The query term that Google should search for.


Zero-based index of the first desired result.


Number of results desired per query. The maximum value per query is 10. Note: If you do a query that doesn’t have many matches, the actual number of results you get may be smaller than what you request.


Activates or deactivates automatic results filtering, which hides very similar results and results that all come from the same Web host. Filtering tends to improve the end user experience on Google, but for your application you may prefer to turn it off.


Restricts the search to a subset of the Google Web index, such as a country like “Ukraine” or a topic like “Linux.”


A Boolean value that enables filtering of adult content in the search results.


Language Restrict: Restricts the search to documents within one or more languages.


Input Encoding: This parameter has been deprecated and is ignored. All requests to the APIs should be made with UTF-8 encoding.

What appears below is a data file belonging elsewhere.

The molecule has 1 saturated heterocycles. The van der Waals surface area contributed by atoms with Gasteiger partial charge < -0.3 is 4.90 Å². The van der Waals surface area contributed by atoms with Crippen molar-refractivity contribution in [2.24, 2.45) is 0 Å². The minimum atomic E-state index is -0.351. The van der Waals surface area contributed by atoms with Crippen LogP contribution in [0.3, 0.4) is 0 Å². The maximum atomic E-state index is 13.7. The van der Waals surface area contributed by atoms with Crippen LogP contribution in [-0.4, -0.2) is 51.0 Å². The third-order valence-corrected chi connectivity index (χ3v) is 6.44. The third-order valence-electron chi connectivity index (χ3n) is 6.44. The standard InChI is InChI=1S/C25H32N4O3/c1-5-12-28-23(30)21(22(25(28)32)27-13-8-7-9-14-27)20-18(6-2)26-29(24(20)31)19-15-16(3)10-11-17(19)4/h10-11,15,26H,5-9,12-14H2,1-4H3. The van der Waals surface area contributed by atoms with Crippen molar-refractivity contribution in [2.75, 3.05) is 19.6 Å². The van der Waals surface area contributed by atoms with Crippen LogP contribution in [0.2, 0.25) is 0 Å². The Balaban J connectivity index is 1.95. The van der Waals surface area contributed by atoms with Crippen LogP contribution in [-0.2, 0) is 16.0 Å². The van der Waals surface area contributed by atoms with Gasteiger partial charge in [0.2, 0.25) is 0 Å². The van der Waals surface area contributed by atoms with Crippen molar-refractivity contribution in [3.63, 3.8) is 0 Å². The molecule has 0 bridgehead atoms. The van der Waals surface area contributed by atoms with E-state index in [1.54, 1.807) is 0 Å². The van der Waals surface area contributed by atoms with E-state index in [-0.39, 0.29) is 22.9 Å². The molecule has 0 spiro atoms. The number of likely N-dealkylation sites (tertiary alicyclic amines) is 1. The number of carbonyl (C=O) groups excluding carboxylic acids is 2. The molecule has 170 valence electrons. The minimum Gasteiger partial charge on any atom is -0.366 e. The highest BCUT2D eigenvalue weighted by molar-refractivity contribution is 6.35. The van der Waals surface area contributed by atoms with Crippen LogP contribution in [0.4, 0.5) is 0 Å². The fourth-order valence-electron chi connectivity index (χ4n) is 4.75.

Output Encoding: This parameter has been deprecated and is ignored. All requests to the APIs should be made with UTF-8 encoding.

In my example project for this article I’ve incorporated the Google Web service into an ASP.NET page. My application consumes the Google Web service directly in the code behind page. To call the Google Web service, my application first creates an instance of the GoogleSearchService object as shown in this code snippet:

   // Declare a new instance of the Google Search   // Service object.   Google.GoogleSearchService googleSearchService =    new Google.GoogleSearchService();

This code creates an instance of the GoogleSearchService using an identifier called googleSearchService. Next the application submits a search to the Web service by calling the doGoogleSearch, it pass the appropriate arguments, and then stores the results into a new instance of the GoogleSearchResult object. The snippet below illustrates the call to the doGoogleSearch function member.